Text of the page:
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How to remove spiders humanely as autumn brings influx of arachnids

Invertebrate keepers at London Zoo stress that you shouldn’t kill spiders in your house, as they reduce the number of insect pests.

(Ben Birchall/PA Images)
(Ben Birchall/PA Images)

By Emily Chudy, PA

The beginning of autumn marks the start of “spider season”, as arachnids enter homes to find a warm space to mate.

People have taken to social media to complain about spiders during the season, with many suggesting that they should kill any that enter their homes – however experts state that they should instead be captured.

Zoologists suggest that house spiders should be trapped under a glass and freed rather than killed, as arachnids can help reduce household pests.

Twitter user Jess Simpson posted a video of a house spider on her stairs, saying: “The spider now owns the house, I’ve packed my bags and on my way out.”

Arachnid experts stress that you should not kill spiders in your home, as they reduce insect pests, and that people who fear spiders should instead trap and release them.

London Zoo’s senior invertebrate keeper Sam Aberdeen said: “Our eight-legged friends are a vital part of the global ecology and also reduce the numbers of flying insects in our homes and gardens, some of which can carry human diseases.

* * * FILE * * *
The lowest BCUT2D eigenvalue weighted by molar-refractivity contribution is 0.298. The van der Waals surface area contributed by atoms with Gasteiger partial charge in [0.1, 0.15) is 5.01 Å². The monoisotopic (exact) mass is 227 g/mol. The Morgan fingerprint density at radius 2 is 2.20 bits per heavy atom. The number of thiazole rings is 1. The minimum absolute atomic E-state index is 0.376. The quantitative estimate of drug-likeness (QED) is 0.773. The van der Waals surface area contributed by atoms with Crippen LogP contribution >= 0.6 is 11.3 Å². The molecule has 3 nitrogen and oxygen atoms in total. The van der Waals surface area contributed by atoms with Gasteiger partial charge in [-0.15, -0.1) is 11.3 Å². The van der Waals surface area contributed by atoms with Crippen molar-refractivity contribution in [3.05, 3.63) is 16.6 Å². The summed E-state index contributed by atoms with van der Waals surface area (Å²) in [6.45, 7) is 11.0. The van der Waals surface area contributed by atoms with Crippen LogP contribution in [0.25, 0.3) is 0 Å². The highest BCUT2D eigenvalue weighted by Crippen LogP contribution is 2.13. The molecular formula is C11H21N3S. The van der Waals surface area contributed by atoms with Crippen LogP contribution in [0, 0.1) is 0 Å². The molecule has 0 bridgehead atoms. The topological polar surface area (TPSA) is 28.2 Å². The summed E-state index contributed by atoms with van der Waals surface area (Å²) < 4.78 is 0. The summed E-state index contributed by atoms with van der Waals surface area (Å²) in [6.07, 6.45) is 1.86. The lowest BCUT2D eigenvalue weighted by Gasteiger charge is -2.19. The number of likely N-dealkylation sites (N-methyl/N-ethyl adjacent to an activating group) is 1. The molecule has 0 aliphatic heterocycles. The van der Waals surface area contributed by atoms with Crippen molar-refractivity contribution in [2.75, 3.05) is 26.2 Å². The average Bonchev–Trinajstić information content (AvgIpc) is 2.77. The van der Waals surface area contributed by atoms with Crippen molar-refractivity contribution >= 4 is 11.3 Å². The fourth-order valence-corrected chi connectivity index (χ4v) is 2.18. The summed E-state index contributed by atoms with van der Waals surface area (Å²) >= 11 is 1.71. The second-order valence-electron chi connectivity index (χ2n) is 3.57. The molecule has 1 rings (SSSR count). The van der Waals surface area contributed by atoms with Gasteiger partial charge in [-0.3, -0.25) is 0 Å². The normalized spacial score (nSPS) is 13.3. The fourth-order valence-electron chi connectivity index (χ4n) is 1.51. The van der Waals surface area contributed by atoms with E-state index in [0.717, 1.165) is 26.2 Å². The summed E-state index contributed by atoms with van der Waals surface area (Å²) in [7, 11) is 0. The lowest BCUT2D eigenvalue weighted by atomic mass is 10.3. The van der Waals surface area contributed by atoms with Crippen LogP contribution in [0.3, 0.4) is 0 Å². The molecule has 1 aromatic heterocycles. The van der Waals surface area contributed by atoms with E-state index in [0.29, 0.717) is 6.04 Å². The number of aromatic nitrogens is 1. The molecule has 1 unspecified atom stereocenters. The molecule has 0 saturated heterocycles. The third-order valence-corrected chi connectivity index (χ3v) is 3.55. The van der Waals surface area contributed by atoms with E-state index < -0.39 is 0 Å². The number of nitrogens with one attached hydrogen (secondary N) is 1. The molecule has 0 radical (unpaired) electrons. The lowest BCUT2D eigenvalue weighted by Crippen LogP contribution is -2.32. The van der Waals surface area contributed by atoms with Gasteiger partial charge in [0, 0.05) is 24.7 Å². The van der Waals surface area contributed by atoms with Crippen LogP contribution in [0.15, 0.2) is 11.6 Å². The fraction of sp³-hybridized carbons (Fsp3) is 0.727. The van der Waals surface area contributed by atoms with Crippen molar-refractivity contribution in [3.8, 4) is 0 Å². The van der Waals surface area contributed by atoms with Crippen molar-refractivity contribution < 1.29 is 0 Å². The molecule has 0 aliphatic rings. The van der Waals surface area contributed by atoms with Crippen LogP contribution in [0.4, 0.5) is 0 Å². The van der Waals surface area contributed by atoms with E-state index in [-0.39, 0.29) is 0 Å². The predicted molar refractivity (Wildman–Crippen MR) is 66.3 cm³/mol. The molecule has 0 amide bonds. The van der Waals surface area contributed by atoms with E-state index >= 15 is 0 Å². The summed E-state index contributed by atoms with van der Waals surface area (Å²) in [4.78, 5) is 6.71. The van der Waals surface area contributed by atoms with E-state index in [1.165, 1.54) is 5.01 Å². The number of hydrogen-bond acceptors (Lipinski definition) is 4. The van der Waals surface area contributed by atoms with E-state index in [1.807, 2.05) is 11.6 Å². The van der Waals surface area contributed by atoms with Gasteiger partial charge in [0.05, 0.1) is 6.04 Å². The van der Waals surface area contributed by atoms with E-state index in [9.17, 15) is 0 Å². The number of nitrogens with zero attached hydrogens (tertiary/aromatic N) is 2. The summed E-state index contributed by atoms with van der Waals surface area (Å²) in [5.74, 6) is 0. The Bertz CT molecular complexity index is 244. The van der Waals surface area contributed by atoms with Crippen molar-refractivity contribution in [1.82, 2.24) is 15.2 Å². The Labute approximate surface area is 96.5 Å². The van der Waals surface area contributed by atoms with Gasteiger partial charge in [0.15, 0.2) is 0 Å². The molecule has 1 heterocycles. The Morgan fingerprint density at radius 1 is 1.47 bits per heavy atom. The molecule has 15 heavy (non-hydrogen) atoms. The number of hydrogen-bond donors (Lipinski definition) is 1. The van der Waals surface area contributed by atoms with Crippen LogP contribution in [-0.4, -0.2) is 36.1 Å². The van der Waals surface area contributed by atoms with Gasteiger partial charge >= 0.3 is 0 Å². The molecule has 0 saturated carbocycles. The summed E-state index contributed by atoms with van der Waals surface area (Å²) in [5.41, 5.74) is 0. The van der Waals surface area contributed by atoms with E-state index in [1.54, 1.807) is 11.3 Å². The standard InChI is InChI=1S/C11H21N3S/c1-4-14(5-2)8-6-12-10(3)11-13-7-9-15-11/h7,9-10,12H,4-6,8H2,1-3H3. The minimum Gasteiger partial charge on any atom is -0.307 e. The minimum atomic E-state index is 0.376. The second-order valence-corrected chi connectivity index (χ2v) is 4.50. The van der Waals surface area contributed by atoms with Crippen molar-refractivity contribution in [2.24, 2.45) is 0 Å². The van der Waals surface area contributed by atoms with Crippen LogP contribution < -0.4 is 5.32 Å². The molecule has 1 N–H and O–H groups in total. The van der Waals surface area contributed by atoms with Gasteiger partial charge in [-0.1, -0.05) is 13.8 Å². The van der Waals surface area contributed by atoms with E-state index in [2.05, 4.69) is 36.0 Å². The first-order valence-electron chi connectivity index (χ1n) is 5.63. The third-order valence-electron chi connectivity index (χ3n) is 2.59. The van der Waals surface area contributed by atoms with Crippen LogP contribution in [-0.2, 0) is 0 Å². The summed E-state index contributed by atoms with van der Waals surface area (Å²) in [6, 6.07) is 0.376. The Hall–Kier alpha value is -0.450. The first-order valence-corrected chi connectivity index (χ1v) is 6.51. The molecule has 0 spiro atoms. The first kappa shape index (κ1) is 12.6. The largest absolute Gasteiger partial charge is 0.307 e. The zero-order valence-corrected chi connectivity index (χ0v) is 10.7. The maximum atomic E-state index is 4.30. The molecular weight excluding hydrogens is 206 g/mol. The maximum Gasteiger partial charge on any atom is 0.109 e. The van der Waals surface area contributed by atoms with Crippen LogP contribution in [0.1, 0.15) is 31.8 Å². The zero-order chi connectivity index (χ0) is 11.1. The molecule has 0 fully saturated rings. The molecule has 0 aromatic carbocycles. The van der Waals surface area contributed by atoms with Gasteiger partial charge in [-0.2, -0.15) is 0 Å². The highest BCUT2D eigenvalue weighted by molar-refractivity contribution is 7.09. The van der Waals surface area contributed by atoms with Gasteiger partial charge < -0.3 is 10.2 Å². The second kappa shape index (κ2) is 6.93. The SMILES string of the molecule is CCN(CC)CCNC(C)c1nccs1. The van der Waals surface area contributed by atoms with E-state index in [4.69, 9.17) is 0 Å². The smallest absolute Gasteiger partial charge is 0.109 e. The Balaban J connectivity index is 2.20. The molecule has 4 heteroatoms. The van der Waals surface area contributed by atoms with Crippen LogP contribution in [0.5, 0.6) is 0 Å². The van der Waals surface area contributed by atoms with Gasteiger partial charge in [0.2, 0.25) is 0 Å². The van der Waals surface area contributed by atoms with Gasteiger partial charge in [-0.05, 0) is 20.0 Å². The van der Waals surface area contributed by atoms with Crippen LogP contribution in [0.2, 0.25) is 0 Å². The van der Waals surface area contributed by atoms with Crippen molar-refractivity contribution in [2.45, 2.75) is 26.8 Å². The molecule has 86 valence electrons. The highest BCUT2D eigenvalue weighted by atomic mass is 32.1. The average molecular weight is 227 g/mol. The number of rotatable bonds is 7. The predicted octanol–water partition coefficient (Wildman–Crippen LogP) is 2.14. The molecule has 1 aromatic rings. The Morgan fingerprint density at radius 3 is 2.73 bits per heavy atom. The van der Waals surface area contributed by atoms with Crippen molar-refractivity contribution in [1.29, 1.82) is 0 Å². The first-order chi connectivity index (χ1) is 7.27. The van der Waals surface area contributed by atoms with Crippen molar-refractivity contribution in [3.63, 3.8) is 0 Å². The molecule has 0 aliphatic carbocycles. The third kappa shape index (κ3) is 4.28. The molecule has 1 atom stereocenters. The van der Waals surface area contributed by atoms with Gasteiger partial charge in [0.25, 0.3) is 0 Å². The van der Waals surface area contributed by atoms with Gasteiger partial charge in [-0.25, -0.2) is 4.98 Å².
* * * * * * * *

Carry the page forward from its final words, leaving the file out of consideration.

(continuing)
“You can gently remove a spider that has strayed into your home this autumn by placing a glass over it and sliding firm paper or card underneath to form a seal, before taking it back outside and setting it free.”

Experts say that keeping your house clean and tidy is more effective at deterring spiders than common home remedies including peppermint oil, as they have not been scientifically proven.

Mr Aberdeen said: “It’s often said that conkers deter spiders, but it’s just not true.

“Similarly, though they will keep your house smelling lovely and fresh, there is no scientific proof that essential oils such as peppermint, tea tree or lavender will keep spiders away either.”

Surrey Wildlife Trust explains that spiders are commonly found in homes during late summer and early autumn as males of many species reach maturity and hunt for a mate.

The trust said: “The attractive warm dry environment of our homes – coupled with the tendency to keep windows open as the weather is still relatively mild – means that we see an influx of spiders in our houses at this time of year.

“Some species live alongside us in our homes year round, we are just more likely to notice them now, as they seek out mates and reproduce.

“If you can cope with them, spiders are quite useful to have around the home. They will capture and eat insect pests and generally keep out of the way, preferring the quiet life in a dark corner.”

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